Everything on the Park needs Power and Money to function. Power Stations and sub stations ensure that power reaches the corners of the island. Power is one of the important resources in Jurassic World : Evolution, as without power, the game kind of comes to a standstill. Electric fences, doors, buildings – everything stop functioning. And a malfunctioning enclosure means a mass dinosaur breakout is just moments away. Money is generated from ticket sales as well as guests’ spending in shops, hotels, etc. Staff payments, research and expedition funding – everything comes from the Park’s fund, so it is necessary to keep a green cashflow at all times, or ensuring that whatever you spend is lesser than whatever your earn. Sadly, the game lacks complexity here too, as it is very easy to maintain a positive balance. Or maybe the tickets are so insanely high priced that every industrialist and superstar in the world decides to blow their monthly savings in the Park. Because most of your revenue comes from ticket sales, anyways.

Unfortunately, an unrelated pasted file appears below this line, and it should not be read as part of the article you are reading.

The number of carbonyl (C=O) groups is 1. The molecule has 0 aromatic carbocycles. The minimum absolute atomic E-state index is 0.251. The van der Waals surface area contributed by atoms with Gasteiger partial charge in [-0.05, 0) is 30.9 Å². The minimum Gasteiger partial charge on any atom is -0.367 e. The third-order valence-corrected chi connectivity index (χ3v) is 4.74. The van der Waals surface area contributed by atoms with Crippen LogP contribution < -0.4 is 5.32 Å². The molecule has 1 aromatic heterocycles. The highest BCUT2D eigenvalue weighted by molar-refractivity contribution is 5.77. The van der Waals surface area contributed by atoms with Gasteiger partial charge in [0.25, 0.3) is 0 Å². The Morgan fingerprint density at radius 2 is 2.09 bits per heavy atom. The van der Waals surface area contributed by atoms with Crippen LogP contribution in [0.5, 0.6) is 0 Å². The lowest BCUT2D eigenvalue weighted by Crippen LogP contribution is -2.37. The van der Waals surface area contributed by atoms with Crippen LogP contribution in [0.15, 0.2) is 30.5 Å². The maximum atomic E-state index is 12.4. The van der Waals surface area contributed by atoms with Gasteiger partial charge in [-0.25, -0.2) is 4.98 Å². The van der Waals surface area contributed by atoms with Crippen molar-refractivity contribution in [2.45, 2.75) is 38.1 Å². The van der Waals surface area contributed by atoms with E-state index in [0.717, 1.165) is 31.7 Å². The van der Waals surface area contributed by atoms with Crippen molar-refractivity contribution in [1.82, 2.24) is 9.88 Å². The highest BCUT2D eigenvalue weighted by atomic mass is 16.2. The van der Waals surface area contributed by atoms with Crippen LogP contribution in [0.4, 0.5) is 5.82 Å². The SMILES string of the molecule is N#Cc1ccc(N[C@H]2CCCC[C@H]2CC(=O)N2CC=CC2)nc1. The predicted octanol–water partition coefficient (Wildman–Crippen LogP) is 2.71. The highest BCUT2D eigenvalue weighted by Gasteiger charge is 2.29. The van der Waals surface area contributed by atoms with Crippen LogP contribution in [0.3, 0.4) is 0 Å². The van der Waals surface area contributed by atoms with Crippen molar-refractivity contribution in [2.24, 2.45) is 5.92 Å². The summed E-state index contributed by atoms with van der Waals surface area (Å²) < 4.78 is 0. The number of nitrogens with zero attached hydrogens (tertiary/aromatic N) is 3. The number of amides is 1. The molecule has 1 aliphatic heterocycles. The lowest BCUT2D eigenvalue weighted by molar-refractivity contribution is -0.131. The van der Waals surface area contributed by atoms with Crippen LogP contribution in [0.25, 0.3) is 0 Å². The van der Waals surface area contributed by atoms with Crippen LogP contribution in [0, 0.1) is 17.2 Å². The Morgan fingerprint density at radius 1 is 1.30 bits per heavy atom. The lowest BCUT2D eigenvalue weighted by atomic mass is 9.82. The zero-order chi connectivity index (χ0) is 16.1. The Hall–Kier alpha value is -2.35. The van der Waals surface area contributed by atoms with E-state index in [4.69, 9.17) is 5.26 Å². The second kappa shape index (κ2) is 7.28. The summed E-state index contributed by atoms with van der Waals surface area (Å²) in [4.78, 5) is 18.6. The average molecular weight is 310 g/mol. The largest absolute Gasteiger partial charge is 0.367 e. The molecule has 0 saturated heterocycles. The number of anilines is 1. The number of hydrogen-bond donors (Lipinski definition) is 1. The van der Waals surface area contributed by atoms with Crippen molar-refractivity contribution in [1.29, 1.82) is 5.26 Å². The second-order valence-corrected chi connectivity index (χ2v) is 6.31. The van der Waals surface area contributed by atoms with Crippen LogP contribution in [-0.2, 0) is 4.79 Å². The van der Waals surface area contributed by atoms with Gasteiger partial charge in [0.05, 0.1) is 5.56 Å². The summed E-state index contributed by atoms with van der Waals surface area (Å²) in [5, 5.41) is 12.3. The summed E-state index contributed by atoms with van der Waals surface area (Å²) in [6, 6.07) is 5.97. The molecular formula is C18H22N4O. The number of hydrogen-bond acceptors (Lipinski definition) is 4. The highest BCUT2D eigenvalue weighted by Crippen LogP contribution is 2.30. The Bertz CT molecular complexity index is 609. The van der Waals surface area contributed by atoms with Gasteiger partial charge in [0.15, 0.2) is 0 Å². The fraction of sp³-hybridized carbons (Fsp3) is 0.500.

Factions and Contracts

There are three Divisions operating in the Jurassic Park – the Science Division, led by Kajal Dua, the Security Division, led by George Lambert, and the Entertainment Division, led by Isaac Clement. Contracts completed for the Divisions increase their respect for you, besides granting you a steady amount of cash and technologies in reward for your efforts.

Other Features

The game does allow some degree of micromanagement, as you can monitor island finances, the island rating, guest happiness, guest satisfaction with the various aspects of the Jurassic Park in order to react accordingly, and capitalize on their needs to improve the rating of the island. The higher the rating, the better, because it is necessary to progress to the next Island.